The other bees are generalists and can visit many different flowers.

Pollinators are essential for nearly 90% of all plants, including those in the wild, to form seeds for the next generation of plants. If specialist native bees are needed to keep plant species going, we need those bees.

Bees need diversity in their diet just like we do. Nectars vary in their ingredients, some even contain caffeine, which has been shown to improve bee learning and navigation skill! Scientists agree that native plants offer the most benefit to pollinators in their nectar and pollen. Since we know little about most native bees, the best we can do is to choose a variety of native plants to help.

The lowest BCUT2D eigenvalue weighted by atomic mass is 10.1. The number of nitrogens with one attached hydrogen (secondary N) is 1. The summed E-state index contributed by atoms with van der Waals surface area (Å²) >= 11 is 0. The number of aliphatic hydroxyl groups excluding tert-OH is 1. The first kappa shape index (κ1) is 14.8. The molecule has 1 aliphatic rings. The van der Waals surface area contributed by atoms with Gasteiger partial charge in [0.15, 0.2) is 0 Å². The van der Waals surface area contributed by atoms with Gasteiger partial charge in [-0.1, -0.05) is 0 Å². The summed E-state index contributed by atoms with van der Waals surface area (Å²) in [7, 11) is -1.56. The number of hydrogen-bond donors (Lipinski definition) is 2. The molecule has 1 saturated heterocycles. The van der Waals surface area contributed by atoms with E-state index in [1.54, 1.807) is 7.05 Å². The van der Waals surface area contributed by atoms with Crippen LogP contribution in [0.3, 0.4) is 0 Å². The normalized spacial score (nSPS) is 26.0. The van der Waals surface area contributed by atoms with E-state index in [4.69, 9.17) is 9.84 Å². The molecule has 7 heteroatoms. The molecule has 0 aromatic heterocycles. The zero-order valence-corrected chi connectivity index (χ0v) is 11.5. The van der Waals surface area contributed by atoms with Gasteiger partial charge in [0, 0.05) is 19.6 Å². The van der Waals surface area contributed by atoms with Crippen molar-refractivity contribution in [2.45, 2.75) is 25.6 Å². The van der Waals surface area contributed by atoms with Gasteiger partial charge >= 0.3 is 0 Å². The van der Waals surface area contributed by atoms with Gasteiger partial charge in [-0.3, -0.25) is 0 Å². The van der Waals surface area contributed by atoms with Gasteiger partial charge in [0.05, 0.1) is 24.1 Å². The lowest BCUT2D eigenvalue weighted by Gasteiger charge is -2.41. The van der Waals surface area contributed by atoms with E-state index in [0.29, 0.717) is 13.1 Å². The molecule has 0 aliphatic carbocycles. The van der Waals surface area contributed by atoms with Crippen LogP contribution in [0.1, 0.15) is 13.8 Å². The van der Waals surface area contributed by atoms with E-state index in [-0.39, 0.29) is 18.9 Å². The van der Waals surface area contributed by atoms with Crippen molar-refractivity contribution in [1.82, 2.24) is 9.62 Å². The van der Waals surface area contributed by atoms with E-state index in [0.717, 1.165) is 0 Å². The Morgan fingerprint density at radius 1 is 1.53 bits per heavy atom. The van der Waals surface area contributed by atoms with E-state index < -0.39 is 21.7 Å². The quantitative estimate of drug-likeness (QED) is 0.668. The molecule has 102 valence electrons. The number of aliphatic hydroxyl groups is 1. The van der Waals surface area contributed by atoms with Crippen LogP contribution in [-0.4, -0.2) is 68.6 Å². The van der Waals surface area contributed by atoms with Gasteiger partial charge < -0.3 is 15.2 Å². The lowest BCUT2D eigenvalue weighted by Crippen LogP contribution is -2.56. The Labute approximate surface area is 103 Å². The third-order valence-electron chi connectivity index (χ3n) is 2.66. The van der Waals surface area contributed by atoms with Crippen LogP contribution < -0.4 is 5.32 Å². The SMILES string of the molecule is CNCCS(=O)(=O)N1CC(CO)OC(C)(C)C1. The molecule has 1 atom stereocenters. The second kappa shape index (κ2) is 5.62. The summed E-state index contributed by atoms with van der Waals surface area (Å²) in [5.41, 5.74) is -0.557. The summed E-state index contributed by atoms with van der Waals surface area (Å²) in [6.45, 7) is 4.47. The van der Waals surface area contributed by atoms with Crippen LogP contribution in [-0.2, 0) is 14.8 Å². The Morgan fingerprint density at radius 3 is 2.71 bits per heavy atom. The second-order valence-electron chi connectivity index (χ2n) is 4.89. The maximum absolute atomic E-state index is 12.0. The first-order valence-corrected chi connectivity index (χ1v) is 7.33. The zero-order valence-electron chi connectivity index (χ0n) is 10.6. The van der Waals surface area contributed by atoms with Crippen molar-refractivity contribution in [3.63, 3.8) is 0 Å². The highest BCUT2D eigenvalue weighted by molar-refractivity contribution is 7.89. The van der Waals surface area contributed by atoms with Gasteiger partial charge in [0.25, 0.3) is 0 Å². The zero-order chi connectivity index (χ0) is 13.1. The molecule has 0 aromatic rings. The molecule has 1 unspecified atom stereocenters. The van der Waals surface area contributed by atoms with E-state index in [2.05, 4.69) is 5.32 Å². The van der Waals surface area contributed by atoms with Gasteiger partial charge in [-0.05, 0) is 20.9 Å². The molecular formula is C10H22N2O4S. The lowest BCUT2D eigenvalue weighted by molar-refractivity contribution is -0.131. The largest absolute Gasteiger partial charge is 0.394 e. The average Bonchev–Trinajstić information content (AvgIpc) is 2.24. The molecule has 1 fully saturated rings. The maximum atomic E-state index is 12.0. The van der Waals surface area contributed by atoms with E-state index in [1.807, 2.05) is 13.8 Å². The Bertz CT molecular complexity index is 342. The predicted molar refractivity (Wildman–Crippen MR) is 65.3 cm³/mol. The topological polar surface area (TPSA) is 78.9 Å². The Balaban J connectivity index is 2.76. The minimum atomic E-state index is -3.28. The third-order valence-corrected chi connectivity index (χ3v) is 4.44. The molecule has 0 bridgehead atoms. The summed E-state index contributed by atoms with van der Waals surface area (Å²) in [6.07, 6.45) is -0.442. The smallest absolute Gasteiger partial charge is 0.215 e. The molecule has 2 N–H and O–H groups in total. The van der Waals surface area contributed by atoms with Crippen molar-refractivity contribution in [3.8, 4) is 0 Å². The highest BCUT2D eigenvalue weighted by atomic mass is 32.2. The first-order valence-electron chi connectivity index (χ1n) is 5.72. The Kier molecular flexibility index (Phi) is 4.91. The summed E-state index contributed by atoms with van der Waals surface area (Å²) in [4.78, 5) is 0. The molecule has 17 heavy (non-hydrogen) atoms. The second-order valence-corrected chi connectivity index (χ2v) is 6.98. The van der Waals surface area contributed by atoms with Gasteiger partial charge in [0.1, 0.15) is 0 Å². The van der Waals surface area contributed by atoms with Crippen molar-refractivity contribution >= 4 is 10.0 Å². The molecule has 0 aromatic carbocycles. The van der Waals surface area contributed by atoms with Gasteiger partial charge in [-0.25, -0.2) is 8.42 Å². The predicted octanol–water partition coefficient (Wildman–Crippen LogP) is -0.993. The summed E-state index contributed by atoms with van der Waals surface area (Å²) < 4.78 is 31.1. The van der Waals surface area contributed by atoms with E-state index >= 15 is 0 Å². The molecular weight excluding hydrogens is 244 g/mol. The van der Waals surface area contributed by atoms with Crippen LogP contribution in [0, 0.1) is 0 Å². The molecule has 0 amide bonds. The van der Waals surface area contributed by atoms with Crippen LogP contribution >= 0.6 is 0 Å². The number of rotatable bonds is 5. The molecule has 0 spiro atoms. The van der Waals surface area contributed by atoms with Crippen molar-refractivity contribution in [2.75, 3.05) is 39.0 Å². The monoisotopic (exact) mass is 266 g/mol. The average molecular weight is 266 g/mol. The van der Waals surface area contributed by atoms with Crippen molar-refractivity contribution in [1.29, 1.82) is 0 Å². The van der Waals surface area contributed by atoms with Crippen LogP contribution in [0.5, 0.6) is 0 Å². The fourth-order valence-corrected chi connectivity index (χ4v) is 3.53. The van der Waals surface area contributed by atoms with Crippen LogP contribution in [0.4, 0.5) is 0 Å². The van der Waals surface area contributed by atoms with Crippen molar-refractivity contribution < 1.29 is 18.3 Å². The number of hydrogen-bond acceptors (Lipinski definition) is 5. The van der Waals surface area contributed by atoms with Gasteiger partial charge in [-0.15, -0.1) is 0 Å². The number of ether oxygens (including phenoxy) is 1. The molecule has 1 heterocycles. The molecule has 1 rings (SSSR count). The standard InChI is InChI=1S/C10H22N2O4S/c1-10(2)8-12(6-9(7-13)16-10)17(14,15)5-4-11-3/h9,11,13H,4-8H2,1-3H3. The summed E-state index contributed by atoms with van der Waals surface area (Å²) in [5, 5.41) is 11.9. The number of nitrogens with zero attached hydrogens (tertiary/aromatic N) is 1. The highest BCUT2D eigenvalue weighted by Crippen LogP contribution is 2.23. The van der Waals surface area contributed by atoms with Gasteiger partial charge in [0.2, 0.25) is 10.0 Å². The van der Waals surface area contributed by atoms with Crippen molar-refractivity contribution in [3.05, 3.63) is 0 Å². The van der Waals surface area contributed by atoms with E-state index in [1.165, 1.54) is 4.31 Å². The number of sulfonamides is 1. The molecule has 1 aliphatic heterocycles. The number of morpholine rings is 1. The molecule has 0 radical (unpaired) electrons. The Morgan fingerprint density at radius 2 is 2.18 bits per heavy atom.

Here in Nevada County, we’re surrounded by many native trees and shrubs: Ponderosa pines, incense cedars, Douglas firs, and all the oaks, each host butterflies and moths. Plus, they provide shelter and resting spots for all pollinators. That’s a start.

Native bee on a Shasta daisy.
Submitted by Doreen Fogle

Provide enough bloom throughout the season

To truly support the bees, plant flowers for continuous bloom throughout the season. Once bees have found your garden they will come back often and even nest nearby. Satisfy their efforts and keep a steady supply of flowers blooming for them. From very early spring through fall plan to have at least three types of plants blooming at any time.

Try to have abundance for them. The recommendation from the UC Berkely Urban Bee Lab is for each species of bee plant you have to take up a minimum of three square feet. This can mean one shrub, like ceanothus, or a three-by-three foot patch of Santa Barbara daisies.